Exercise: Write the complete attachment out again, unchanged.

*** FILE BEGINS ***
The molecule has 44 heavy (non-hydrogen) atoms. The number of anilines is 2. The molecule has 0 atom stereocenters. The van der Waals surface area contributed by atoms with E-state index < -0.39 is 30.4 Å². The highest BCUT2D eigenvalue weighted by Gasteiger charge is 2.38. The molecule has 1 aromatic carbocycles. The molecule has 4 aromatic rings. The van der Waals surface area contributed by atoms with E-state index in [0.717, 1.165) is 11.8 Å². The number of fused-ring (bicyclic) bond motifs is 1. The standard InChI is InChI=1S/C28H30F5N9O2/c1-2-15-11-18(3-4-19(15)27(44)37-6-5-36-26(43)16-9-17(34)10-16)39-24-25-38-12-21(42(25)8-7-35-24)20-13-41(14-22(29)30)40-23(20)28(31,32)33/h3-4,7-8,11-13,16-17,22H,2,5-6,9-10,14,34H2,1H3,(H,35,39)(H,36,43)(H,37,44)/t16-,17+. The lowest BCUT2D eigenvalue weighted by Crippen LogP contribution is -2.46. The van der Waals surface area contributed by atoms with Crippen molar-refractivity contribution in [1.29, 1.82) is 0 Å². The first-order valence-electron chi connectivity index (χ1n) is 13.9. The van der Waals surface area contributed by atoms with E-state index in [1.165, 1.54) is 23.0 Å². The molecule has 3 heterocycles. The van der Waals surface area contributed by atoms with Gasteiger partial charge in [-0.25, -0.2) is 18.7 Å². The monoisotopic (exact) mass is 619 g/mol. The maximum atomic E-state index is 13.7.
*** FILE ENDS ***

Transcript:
The molecule has 44 heavy (non-hydrogen) atoms. The number of anilines is 2. The molecule has 0 atom stereocenters. The van der Waals surface area contributed by atoms with E-state index < -0.39 is 30.4 Å². The highest BCUT2D eigenvalue weighted by Gasteiger charge is 2.38. The molecule has 1 aromatic carbocycles. The molecule has 4 aromatic rings. The van der Waals surface area contributed by atoms with E-state index in [0.717, 1.165) is 11.8 Å². The number of fused-ring (bicyclic) bond motifs is 1. The standard InChI is InChI=1S/C28H30F5N9O2/c1-2-15-11-18(3-4-19(15)27(44)37-6-5-36-26(43)16-9-17(34)10-16)39-24-25-38-12-21(42(25)8-7-35-24)20-13-41(14-22(29)30)40-23(20)28(31,32)33/h3-4,7-8,11-13,16-17,22H,2,5-6,9-10,14,34H2,1H3,(H,35,39)(H,36,43)(H,37,44)/t16-,17+. The lowest BCUT2D eigenvalue weighted by Crippen LogP contribution is -2.46. The van der Waals surface area contributed by atoms with Crippen molar-refractivity contribution in [1.29, 1.82) is 0 Å². The first-order valence-electron chi connectivity index (χ1n) is 13.9. The van der Waals surface area contributed by atoms with E-state index in [1.165, 1.54) is 23.0 Å². The molecule has 3 heterocycles. The van der Waals surface area contributed by atoms with Gasteiger partial charge in [-0.25, -0.2) is 18.7 Å². The monoisotopic (exact) mass is 619 g/mol. The maximum atomic E-state index is 13.7.